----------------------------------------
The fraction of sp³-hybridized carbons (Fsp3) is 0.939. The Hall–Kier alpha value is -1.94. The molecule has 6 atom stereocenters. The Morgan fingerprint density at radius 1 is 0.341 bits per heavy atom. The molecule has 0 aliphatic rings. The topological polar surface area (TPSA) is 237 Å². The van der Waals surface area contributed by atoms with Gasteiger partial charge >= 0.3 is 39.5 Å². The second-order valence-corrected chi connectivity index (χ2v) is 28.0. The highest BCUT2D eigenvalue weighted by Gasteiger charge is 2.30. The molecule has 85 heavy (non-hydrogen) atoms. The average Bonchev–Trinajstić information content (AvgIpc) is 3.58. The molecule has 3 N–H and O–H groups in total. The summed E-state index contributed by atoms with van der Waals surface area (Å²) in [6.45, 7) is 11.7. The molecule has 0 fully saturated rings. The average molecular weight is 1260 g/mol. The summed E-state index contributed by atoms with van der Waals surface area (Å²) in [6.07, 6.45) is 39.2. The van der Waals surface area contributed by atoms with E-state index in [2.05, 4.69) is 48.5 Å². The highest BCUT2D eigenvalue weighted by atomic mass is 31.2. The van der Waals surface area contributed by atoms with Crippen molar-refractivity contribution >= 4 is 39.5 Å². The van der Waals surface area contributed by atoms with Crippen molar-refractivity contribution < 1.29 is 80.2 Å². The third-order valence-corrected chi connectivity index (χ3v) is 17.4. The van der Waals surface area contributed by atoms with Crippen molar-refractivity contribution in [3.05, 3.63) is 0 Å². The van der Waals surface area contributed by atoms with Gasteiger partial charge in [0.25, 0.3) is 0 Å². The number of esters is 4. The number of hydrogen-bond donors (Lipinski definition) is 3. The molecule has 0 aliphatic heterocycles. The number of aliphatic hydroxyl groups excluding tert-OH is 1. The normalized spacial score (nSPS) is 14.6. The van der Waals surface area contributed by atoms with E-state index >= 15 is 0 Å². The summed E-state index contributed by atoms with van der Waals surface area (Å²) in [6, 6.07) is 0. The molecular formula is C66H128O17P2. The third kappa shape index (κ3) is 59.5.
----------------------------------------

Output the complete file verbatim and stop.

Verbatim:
The fraction of sp³-hybridized carbons (Fsp3) is 0.939. The Hall–Kier alpha value is -1.94. The molecule has 6 atom stereocenters. The Morgan fingerprint density at radius 1 is 0.341 bits per heavy atom. The molecule has 0 aliphatic rings. The topological polar surface area (TPSA) is 237 Å². The van der Waals surface area contributed by atoms with Gasteiger partial charge >= 0.3 is 39.5 Å². The second-order valence-corrected chi connectivity index (χ2v) is 28.0. The highest BCUT2D eigenvalue weighted by Gasteiger charge is 2.30. The molecule has 85 heavy (non-hydrogen) atoms. The average Bonchev–Trinajstić information content (AvgIpc) is 3.58. The molecule has 3 N–H and O–H groups in total. The summed E-state index contributed by atoms with van der Waals surface area (Å²) in [6.45, 7) is 11.7. The molecule has 0 fully saturated rings. The average molecular weight is 1260 g/mol. The summed E-state index contributed by atoms with van der Waals surface area (Å²) in [6.07, 6.45) is 39.2. The van der Waals surface area contributed by atoms with E-state index in [2.05, 4.69) is 48.5 Å². The highest BCUT2D eigenvalue weighted by atomic mass is 31.2. The van der Waals surface area contributed by atoms with Crippen molar-refractivity contribution >= 4 is 39.5 Å². The van der Waals surface area contributed by atoms with Crippen molar-refractivity contribution < 1.29 is 80.2 Å². The third-order valence-corrected chi connectivity index (χ3v) is 17.4. The van der Waals surface area contributed by atoms with Crippen molar-refractivity contribution in [3.05, 3.63) is 0 Å². The van der Waals surface area contributed by atoms with Gasteiger partial charge in [0.25, 0.3) is 0 Å². The number of esters is 4. The number of hydrogen-bond donors (Lipinski definition) is 3. The molecule has 0 aliphatic heterocycles. The number of aliphatic hydroxyl groups excluding tert-OH is 1. The normalized spacial score (nSPS) is 14.6. The van der Waals surface area contributed by atoms with E-state index >= 15 is 0 Å². The summed E-state index contributed by atoms with van der Waals surface area (Å²) in [6, 6.07) is 0. The molecular formula is C66H128O17P2. The third kappa shape index (κ3) is 59.5.